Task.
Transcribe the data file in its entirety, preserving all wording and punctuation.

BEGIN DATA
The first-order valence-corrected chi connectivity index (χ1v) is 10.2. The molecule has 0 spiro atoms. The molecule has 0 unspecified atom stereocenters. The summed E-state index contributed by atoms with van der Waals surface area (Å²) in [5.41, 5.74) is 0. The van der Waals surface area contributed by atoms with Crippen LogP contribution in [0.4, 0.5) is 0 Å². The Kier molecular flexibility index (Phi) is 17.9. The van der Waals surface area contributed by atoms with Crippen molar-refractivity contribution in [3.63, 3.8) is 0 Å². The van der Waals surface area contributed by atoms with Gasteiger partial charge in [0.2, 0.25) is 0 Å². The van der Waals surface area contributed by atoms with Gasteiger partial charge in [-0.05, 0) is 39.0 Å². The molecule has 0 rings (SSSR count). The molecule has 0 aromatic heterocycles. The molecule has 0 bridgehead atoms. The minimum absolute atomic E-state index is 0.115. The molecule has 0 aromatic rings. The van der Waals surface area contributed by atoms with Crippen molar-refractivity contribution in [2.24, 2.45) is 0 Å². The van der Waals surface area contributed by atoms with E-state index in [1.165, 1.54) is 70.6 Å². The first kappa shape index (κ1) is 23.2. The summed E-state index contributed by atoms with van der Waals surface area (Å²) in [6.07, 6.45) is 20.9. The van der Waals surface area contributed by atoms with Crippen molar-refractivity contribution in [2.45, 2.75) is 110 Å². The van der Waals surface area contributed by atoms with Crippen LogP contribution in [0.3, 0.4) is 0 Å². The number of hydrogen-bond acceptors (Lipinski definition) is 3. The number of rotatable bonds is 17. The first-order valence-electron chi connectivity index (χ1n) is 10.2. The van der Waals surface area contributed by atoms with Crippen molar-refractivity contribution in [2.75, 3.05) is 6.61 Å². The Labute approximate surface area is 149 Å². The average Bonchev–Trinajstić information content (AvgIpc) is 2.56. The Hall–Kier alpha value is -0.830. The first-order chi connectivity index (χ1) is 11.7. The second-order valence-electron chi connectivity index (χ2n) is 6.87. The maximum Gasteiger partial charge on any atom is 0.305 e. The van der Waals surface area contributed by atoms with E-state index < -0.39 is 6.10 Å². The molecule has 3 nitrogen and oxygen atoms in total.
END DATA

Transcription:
The first-order valence-corrected chi connectivity index (χ1v) is 10.2. The molecule has 0 spiro atoms. The molecule has 0 unspecified atom stereocenters. The summed E-state index contributed by atoms with van der Waals surface area (Å²) in [5.41, 5.74) is 0. The van der Waals surface area contributed by atoms with Crippen LogP contribution in [0.4, 0.5) is 0 Å². The Kier molecular flexibility index (Phi) is 17.9. The van der Waals surface area contributed by atoms with Crippen molar-refractivity contribution in [3.63, 3.8) is 0 Å². The van der Waals surface area contributed by atoms with Gasteiger partial charge in [0.2, 0.25) is 0 Å². The van der Waals surface area contributed by atoms with Gasteiger partial charge in [-0.05, 0) is 39.0 Å². The molecule has 0 rings (SSSR count). The molecule has 0 aromatic heterocycles. The molecule has 0 bridgehead atoms. The minimum absolute atomic E-state index is 0.115. The molecule has 0 aromatic rings. The van der Waals surface area contributed by atoms with Crippen molar-refractivity contribution in [2.24, 2.45) is 0 Å². The van der Waals surface area contributed by atoms with E-state index in [1.165, 1.54) is 70.6 Å². The first kappa shape index (κ1) is 23.2. The summed E-state index contributed by atoms with van der Waals surface area (Å²) in [6.07, 6.45) is 20.9. The van der Waals surface area contributed by atoms with Crippen molar-refractivity contribution in [2.45, 2.75) is 110 Å². The van der Waals surface area contributed by atoms with Crippen LogP contribution in [0.3, 0.4) is 0 Å². The number of hydrogen-bond acceptors (Lipinski definition) is 3. The number of rotatable bonds is 17. The first-order valence-electron chi connectivity index (χ1n) is 10.2. The van der Waals surface area contributed by atoms with Crippen molar-refractivity contribution in [2.75, 3.05) is 6.61 Å². The Labute approximate surface area is 149 Å². The average Bonchev–Trinajstić information content (AvgIpc) is 2.56. The Hall–Kier alpha value is -0.830. The first-order chi connectivity index (χ1) is 11.7. The second-order valence-electron chi connectivity index (χ2n) is 6.87. The maximum Gasteiger partial charge on any atom is 0.305 e. The van der Waals surface area contributed by atoms with E-state index < -0.39 is 6.10 Å². The molecule has 3 nitrogen and oxygen atoms in total.